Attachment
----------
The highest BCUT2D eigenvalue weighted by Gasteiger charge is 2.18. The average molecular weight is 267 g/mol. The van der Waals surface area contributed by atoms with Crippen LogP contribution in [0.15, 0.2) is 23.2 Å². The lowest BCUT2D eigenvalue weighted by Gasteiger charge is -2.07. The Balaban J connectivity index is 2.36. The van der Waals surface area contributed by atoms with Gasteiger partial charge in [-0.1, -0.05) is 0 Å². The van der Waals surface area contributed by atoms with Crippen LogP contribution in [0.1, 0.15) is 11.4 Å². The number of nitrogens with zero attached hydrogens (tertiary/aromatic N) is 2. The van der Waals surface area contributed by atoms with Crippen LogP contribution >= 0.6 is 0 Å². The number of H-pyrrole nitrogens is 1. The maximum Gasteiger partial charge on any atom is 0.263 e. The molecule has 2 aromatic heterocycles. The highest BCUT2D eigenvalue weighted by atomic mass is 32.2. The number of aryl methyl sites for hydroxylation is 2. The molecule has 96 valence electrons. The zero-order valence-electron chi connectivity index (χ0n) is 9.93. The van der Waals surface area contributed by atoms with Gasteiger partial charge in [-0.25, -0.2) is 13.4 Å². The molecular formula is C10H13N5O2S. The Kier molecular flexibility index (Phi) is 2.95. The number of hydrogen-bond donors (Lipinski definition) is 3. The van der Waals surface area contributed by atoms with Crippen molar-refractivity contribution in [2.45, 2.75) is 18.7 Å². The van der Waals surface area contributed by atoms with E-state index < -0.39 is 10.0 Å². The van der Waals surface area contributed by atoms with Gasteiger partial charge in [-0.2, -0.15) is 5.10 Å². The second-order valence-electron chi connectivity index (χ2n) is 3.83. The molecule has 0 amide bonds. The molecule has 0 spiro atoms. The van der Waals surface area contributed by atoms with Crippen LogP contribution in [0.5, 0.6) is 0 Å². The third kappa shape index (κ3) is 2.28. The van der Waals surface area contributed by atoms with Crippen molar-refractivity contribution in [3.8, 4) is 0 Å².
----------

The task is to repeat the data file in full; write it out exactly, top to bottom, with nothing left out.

The highest BCUT2D eigenvalue weighted by Gasteiger charge is 2.18. The average molecular weight is 267 g/mol. The van der Waals surface area contributed by atoms with Crippen LogP contribution in [0.15, 0.2) is 23.2 Å². The lowest BCUT2D eigenvalue weighted by Gasteiger charge is -2.07. The Balaban J connectivity index is 2.36. The van der Waals surface area contributed by atoms with Gasteiger partial charge in [-0.1, -0.05) is 0 Å². The van der Waals surface area contributed by atoms with Crippen LogP contribution in [0.1, 0.15) is 11.4 Å². The number of nitrogens with zero attached hydrogens (tertiary/aromatic N) is 2. The van der Waals surface area contributed by atoms with Crippen LogP contribution >= 0.6 is 0 Å². The number of H-pyrrole nitrogens is 1. The maximum Gasteiger partial charge on any atom is 0.263 e. The molecule has 2 aromatic heterocycles. The highest BCUT2D eigenvalue weighted by atomic mass is 32.2. The number of aryl methyl sites for hydroxylation is 2. The molecule has 96 valence electrons. The zero-order valence-electron chi connectivity index (χ0n) is 9.93. The van der Waals surface area contributed by atoms with Gasteiger partial charge in [-0.25, -0.2) is 13.4 Å². The molecular formula is C10H13N5O2S. The Kier molecular flexibility index (Phi) is 2.95. The number of hydrogen-bond donors (Lipinski definition) is 3. The van der Waals surface area contributed by atoms with Crippen molar-refractivity contribution in [2.45, 2.75) is 18.7 Å². The van der Waals surface area contributed by atoms with E-state index < -0.39 is 10.0 Å². The van der Waals surface area contributed by atoms with Gasteiger partial charge in [-0.2, -0.15) is 5.10 Å². The second-order valence-electron chi connectivity index (χ2n) is 3.83. The molecule has 0 amide bonds. The molecule has 0 spiro atoms. The van der Waals surface area contributed by atoms with Crippen LogP contribution in [0.5, 0.6) is 0 Å². The third kappa shape index (κ3) is 2.28. The van der Waals surface area contributed by atoms with Crippen molar-refractivity contribution in [3.8, 4) is 0 Å².